Author

Daryl Georger

Defense Date

2-17-2011

Graduation Date

2011

Availability

Immediate Access

Submission Type

dissertation

Degree Name

EdD

Department

Interdisciplinary Doctoral Program for Education Leaders (IDPEL)

School

School of Education

Committee Chair

Thomas F. Staszewski

Committee Member

Gary Brown

Committee Member

Gilbert Jacobs

Committee Member

Patrick Kelly

Keywords

Adjunct, Assessment, Evaluations, Faculty

Abstract

Over the past most recent decades, one of the most significant changes in post secondary education is the dramatic increase in the use of adjunct/part-time faculty members. As there are many potential advantages in the use of adjunct/part-time faculty there are also many possible concerns and disadvantages in the use of adjunct/part-time faculty. In order to balance the use of adjunct/part-time faculty and attempt to fully realize the advantages in using adjunct/part-time faculty while minimizing the disadvantages, it is important to determine what areas of university/college teaching are assessed by students differently between adjunct/part-time faculty and full time faculty instruction. The purpose of this study was to examine and compare Hospitality Management student's course assessment summary surveys of courses taught by adjunct/part-time faculty and full time faculty at a private four-year post secondary institution. The assessment instrument used in this research was the Student Instructional Report II assessment survey/summary developed and tested by the Education Testing Service. This instrument, first developed in 1972, and revised in the mid 1990's, assesses post secondary faculty in the areas of course organization/planning, communication, faculty/student interaction, assignments, exams/grading, supplementary instructional methods, course outcomes, student effort/involvement, course difficulty, workload/pace, and overall evaluation. Survey summaries were collected from 48 courses taught by adjunct/part-time faculty and 48 classes taught by full time faculty members. All classes were attended by Hospitality Management students. Means were compared for differences in the areas of university/college teaching and tested for significance. It is hoped that this research will identify possible areas of improvement in university/college teaching needed to be addressed by adjunct/part-time faculty members as assessed by Hospitality Management students. With this research, adjunct/part-time faculty members can adjust teaching methods or techniques which may increase student satisfaction while the college/university can realize the advantages in the use of part-time/adjunct faculty.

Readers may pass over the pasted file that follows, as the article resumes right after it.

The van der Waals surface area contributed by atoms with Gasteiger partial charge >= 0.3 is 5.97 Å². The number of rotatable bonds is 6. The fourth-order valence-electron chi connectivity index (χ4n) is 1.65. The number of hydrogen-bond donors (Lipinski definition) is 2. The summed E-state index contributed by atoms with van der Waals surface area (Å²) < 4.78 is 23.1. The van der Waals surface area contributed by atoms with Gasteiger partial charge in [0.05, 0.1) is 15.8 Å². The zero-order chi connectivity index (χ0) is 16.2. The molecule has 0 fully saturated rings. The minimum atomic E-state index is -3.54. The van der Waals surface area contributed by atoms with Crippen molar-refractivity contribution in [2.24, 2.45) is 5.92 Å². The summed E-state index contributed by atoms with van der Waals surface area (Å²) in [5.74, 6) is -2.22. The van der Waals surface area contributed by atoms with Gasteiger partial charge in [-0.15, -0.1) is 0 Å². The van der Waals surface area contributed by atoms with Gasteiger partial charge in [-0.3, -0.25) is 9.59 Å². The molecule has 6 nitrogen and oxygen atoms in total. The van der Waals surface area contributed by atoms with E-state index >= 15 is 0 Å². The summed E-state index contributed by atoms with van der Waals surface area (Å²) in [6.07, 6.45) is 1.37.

Format

PDF

Language

English

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